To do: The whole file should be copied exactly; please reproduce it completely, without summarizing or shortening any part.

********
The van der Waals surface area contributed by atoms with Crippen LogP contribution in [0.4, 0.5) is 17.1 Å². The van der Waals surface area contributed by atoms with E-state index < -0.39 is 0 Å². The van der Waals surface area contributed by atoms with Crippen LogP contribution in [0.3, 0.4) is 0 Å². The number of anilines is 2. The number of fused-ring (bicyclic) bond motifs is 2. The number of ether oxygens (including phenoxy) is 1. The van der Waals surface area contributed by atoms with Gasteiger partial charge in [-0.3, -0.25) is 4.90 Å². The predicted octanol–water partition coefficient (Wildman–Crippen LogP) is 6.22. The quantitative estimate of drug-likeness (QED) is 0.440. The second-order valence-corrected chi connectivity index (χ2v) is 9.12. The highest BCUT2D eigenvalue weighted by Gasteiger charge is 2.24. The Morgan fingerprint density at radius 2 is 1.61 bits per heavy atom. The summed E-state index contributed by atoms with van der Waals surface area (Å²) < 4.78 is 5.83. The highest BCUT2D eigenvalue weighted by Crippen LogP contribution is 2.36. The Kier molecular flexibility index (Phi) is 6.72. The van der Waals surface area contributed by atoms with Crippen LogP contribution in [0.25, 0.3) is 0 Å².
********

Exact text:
The van der Waals surface area contributed by atoms with Crippen LogP contribution in [0.4, 0.5) is 17.1 Å². The van der Waals surface area contributed by atoms with E-state index < -0.39 is 0 Å². The van der Waals surface area contributed by atoms with Crippen LogP contribution in [0.3, 0.4) is 0 Å². The number of anilines is 2. The number of fused-ring (bicyclic) bond motifs is 2. The number of ether oxygens (including phenoxy) is 1. The van der Waals surface area contributed by atoms with Gasteiger partial charge in [-0.3, -0.25) is 4.90 Å². The predicted octanol–water partition coefficient (Wildman–Crippen LogP) is 6.22. The quantitative estimate of drug-likeness (QED) is 0.440. The second-order valence-corrected chi connectivity index (χ2v) is 9.12. The highest BCUT2D eigenvalue weighted by Gasteiger charge is 2.24. The Morgan fingerprint density at radius 2 is 1.61 bits per heavy atom. The summed E-state index contributed by atoms with van der Waals surface area (Å²) < 4.78 is 5.83. The highest BCUT2D eigenvalue weighted by Crippen LogP contribution is 2.36. The Kier molecular flexibility index (Phi) is 6.72. The van der Waals surface area contributed by atoms with Crippen LogP contribution in [0.25, 0.3) is 0 Å².